"I'm a sucker for fun flavors of gum, like Juicy Fruit. I think it comes from this habit I picked up in the '80s as a high school kid. I was living in Egypt at the time, and when we'd stop in the U.S., I'd stock up on things like Juicy Fruit and Bubble Yum, because that was deemed super cool. And I think it stuck. When I'm thinking about having fun, I'm thinking about chewing flavorful gum. A simple indulgence of my youth."

5. Stationery
"I bring stationery with me on the road and catch up on thank-you notes while I'm on the plane, particularly during the no-electronics-allowed periods. The notes are more on the personal side, but occasionally on the professional side as well. Let's say a teacher at my children's school has done something nice, I want to thank them. I think it means a lot to someone that you took out a card, hand wrote a note, and put it in the mail -- it has a much bigger impact than email."

6. Hand-carved figurine
"I am an inveterate shopper and I love finding design treasures, even if I'm on a business trip. Growing up in five countries as a child, I grew accustomed to accompanying my mom on shopping trips through markets and bazaars -- spotting unique, beautiful, local items sometimes in the middle of a heap of other stuff. In this picture, you can see the beautiful hand-carved wood mermaid that I bought in a store in Jacmel, Haiti. It was hidden on the floor in the dark, and I was thrilled when I spotted it. I toted it back in my carry-on."

7. Makeup
"Using undereye concealer is an immediate way to look fresher upon arrival. I use Laura Mercier for this. I also absolutely love the Sugar Lip Treatment by Fresh. It's the most natural, hint-of-tint thing you can put on your lips, and I don't go anywhere without it."

8. TOMS Shoes
"I love these for travel. They are light and comfortable and slip off easily for security checks."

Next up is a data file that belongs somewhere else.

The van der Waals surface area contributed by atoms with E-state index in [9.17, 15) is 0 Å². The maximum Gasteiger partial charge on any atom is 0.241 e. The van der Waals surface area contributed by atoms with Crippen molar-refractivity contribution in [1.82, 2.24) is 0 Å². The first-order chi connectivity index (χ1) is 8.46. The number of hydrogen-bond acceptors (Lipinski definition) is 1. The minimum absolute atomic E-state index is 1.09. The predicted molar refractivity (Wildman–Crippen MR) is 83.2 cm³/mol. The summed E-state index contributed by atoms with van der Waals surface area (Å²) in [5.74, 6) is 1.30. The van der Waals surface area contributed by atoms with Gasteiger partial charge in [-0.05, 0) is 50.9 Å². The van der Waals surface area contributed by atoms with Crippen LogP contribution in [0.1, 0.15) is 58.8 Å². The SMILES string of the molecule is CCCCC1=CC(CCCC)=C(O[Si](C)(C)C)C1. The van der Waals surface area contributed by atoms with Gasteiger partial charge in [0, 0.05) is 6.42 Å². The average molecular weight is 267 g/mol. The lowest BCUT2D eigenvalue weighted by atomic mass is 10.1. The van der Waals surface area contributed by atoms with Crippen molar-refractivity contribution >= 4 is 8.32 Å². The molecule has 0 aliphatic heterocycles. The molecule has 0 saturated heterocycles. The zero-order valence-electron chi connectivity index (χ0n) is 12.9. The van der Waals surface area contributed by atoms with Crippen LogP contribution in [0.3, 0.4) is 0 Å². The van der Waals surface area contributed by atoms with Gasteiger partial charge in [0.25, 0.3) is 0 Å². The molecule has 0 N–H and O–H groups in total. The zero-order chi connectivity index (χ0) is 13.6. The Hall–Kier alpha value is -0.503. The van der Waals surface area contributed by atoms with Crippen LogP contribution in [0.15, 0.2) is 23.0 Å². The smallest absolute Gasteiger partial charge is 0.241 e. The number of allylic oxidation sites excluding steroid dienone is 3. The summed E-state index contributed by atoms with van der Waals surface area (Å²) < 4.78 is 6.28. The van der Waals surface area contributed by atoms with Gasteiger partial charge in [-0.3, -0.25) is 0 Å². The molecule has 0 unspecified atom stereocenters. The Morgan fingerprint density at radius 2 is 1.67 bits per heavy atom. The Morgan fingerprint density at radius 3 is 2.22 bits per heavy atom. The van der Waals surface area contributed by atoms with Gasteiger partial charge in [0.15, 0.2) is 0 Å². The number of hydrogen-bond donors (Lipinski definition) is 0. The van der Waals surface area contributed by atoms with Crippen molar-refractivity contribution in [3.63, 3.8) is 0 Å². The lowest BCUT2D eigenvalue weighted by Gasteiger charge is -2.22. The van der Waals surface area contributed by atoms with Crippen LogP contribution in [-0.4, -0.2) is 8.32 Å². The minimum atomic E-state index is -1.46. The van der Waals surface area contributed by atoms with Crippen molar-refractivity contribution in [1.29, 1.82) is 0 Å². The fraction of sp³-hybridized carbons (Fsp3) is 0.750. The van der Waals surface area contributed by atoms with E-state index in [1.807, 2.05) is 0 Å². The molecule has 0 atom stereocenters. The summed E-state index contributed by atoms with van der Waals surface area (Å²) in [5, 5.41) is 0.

9. Flashlight
"I like having a tiny flashlight in case I'm navigating in outdoor spaces in the dark -- actually quite common in resorts."

10. Oliver Peoples aviator sunglasses
"What I like about aviators is that they're very utilitarian. You can do something sporty in them. I can actually jog with my aviators -- they're very sturdy. I cross country ski in them. But they also dress up. You don't look like you're wearing sports sunglasses. It helps to only have to bring just one style."

11. Extra contact lenses
"I remember losing a contact in junior high in Egypt, and I said I'm going to be careful from now on. It was very hard to get replacements at the time. If I'm going to a place where it's hard to get replacement, I always carry them, in case one falls down the sink. I'm pretty bad with glasses, so I like multiple layers of safety net."

12. MacBook Air
"I can't deny it -- I work most of the time when I'm on planes. So my laptop is really my lifeline. I try to always take flights with wireless access."

For more than a decade, Rod Kurtz served as a journalist and advocate on behalf of entrepreneurs -- until finally becoming one himself. Today, he works as a media consultant for a variety of brands, organizations, and startups, to foster an ongoing conversation about entrepreneurship, including The New York Times, Entrepreneur, Cool Hunting, SCORE, and OPEN Forum, where he serves as Editor-at-Large.